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One of the classic symptoms of Autism is difficulty in verbal communication. A very common hurdle for parents, caregivers, and therapists is being able to carry on a conversation with a child with Autism. There are several reasons why children on the Autism spectrum may have difficulty communicating. At Circle Care, we work with a wide range of children, from those with a limited ability to speak to others who are altogether non-verbal. It’s important to remember that just because there is a challenge in communication with a child with Autism, that doesn’t mean it can’t be done.
Keep in mind there are many innovative and creative ways to talk to children with Autism. The following is a brief overview of the different approaches you can use to speak with your child with Autism. As with the following suggestions, your method will depend entirely on your child, their abilities, therapist recommendations, and your level of comfort.
Be socially inclusive with a child with Autism
First and foremost, it’s important to remember if you’re speaking with a child with autism, never assume that they have any cognitive limitations. Some individuals with Autism may have difficulty with speech yet are fully able to comprehend the conversation at hand. They just may have trouble expressing themselves verbally.
That’s why it’s critical to speak to a child with Autism, regardless of age, as if they are standing directly next to you. It’s crucial to be respectful of them and to preserve their dignity.
It’s equally important to avoid using what is otherwise known as terms of endearment, such as “honey” or “lovey.” These can be viewed as condescending or offensive to someone working to be independent.
Make an effort to communicate with a child with Autism
Just because talking to a child with Autism is potentially tricky doesn’t mean you shouldn’t do it. Often adults avoid including children with Autism in conversations because they believe this is the more straightforward solution. Do not make this error. It’s important to remember that both you and your children (whether you’re a caregiver or parent) can benefit greatly from practicing communication through conversations. This is important even if the discussions are not always successful!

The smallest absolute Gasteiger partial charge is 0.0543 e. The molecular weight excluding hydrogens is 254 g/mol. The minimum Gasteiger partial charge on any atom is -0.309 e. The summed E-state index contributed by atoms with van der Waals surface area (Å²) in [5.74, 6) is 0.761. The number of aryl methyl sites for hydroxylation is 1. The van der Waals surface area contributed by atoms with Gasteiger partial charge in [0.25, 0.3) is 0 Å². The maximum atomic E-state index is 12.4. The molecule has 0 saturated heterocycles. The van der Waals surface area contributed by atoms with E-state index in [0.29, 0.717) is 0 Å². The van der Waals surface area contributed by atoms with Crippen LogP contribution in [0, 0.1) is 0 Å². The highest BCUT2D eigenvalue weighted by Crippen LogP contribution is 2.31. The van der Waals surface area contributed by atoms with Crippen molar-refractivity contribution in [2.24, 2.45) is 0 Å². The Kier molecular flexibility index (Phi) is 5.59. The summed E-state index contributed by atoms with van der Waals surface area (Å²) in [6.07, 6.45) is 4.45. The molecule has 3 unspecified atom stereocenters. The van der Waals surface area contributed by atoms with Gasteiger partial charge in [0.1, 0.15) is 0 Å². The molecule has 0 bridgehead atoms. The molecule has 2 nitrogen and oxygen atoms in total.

Adults often presume that if a child with Autism isn’t responding or seemingly has shut down during a conversation, they don’t want to talk. This isn’t always true when working with a child on the Autism Spectrum; it’s part of the disorder. Try not to take their disinterest personally. Instead, try gently to involve the child with Autism in your conversation. Eventually, you will find though they may have difficulty, they will engage.
Ask Questions and Facilitate Successful Dialogue with a child with Autism
Obsessions are part of Autistic Spectrum Disorder. Remember, children with Autism who are verbal often have particular topics and subjects they enjoy talking about. Therefore, it’s your job to listen to what they want to speak about and let them express themselves. If you’ve gotten lost in the conversation (often due to the amount of detail they can present), feel free to ask the child direct questions. Usually, a child with Autism loves to answer questions on their preferred subject.
It’s not recommended that you force or try to direct the conversation how you’d prefer it to go. Either you’ll be ignored, or the child with Autism may have an outburst and completely shut down.
Take a visual approach when speaking with a child with Autism
Pictures and images often can improve the way non-verbal and verbally limited children communicate with parents and others. Try introducing cards with pictures so they can ask for what they need or want. By using images, you’re encouraging children to engage with others. You might find that by starting with pictures, it will evolve into language.